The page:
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People v. Saunders

Illinois Appellate Court

August 23, 1999


The opinion of the court was delivered by: Justice Tully

Appeal from the Circuit Court of Cook County.

Honorable Thomas R. Sumner, Judge Presiding.

Following a bench trial, defendant Michael Saunders was convicted of first degree murder and aggravated criminal sexual assault and sentenced to consecutive prison terms of 34 years and 6 years, respectively. Defendant contends on appeal that collateral estoppel barred the trial court from reconsidering its ruling on defendant's motion to suppress his statement as involuntary and that the court erred in reversing its original finding.

For the reasons which follow, we affirm.

Defendant's convictions arose from a November 6, 1994, incident at 5356 South Bishop in Chicago in which defendant and four co-defendants (Jerry Fincher, Vincent Thames, Terrill Swift and Harold Richardson) were indicted because they had sexually assaulted and murdered the victim, Nina Glover. Several months later, Jerry Fincher voluntarily gave the police information regarding the murder, hoping to "get some consideration" for his friend who had been arrested on a drug charge. Eventually, co-defendants Fincher, Thames and Swift all gave inculpatory statements which incriminated defendant as well. Defendant was arrested on March 11, 1995, and subsequently gave an inculpatory statement.

Hearings on defendant's motion to suppress his statement were held on September 17 and September 24, 1997. Detective Richard Paladino testified that he was notified at 4 p.m. of defendant's arrest. At 4:30 p.m. Paladino advised defendant of his Miranda rights and also told him, as a juvenile, that if he were charged, he would be tried as an adult. Detective Clancey was also present. Defendant stated he understood each of his rights. Paladino told him that everybody involved in the incident was in custody, and the police knew what had happened. Paladino said he was not going to question defendant at that time but told him to think about the incident.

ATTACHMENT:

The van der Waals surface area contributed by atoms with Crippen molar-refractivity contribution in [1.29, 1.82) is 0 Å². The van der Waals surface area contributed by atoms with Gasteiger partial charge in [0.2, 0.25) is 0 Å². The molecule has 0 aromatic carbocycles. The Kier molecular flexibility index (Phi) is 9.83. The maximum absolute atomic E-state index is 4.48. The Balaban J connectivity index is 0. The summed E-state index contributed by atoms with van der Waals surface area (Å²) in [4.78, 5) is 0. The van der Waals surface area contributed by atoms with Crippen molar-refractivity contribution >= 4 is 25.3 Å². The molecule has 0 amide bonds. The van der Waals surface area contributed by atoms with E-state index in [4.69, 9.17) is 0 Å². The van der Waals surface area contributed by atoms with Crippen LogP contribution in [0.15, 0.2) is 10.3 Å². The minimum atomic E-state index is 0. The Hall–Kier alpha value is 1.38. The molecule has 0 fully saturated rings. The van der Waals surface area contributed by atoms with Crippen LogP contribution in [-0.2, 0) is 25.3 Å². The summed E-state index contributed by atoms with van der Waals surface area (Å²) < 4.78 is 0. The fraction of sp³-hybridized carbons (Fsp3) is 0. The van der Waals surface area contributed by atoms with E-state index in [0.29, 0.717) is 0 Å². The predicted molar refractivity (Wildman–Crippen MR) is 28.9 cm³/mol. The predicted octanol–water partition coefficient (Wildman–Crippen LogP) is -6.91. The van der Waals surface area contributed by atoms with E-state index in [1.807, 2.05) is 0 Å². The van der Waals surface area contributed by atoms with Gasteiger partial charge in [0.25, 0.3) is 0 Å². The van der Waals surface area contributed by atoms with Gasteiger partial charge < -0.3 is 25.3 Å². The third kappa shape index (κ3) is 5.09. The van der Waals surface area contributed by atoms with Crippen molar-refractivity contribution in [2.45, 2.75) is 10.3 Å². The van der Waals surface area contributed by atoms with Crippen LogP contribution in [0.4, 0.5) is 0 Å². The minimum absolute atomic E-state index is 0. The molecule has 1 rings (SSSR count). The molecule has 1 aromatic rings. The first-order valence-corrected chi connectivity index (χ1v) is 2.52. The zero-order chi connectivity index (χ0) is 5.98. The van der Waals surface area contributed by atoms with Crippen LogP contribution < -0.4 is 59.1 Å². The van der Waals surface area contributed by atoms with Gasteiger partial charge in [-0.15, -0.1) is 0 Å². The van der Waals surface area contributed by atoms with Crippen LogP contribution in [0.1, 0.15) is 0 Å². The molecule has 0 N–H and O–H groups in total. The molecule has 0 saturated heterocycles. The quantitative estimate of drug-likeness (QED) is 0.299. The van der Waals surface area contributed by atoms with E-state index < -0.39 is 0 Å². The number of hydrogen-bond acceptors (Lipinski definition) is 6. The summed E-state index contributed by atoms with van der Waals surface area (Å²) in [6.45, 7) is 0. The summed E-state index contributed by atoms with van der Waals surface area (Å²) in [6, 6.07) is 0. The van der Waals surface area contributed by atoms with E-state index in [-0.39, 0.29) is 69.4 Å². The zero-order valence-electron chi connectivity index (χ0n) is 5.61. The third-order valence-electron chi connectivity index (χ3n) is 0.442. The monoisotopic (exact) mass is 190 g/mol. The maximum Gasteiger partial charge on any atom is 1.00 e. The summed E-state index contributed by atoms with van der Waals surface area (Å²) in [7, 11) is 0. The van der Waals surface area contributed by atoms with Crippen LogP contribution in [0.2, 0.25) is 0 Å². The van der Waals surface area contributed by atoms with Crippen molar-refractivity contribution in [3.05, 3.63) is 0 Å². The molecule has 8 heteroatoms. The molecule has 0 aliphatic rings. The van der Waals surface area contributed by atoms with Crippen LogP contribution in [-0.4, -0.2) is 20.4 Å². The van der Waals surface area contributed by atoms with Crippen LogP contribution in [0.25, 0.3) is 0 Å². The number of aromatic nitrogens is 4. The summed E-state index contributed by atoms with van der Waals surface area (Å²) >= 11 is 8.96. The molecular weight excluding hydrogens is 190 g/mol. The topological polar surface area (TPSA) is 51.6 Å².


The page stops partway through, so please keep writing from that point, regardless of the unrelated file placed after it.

At 4:45 p.m., Paladino returned with Youth Officer Charles Bowen. Paladino again advised defendant as he had done earlier. The youth officer remained for the entire interview.

At 7 p.m., Assistant State's Attorney Valentini questioned defendant after advising him again of his Miranda rights and juvenile warnings. Paladino and the youth officer were present.

Paladino testified that neither he nor anyone in his presence slapped defendant, pulled on his earring or lied to him about telephoning his mother. Defendant did not ask for either his mother or an attorney and did not invoke his right to remain silent.

On cross-examination, Paladino testified that although he attempted to contact defendant's mother by telephone, he did not note the telephone call in his arrest report. Paladino sent Officers Coughlin and Golden to find defendant's mother at 4:05 p.m. When they were unable to locate her, Paladino contacted the youth officer, who was present during defendant's questioning. The plainclothes youth officer advised defendant of his Miranda rights and gave him the juvenile warnings before Paladino questioned him.

Youth Officer Bowen testified that when he first saw defendant at 4:45 p.m., he introduced himself as a youth officer and told defendant he was there to protect defendant's rights as a juvenile. Bowen advised defendant of his rights and told him that he would be tried as an adult if the charges were approved. Defendant stated that he understood. Bowen corroborated that Paladino also advised defendant similarly, and that defendant again indicated his understanding.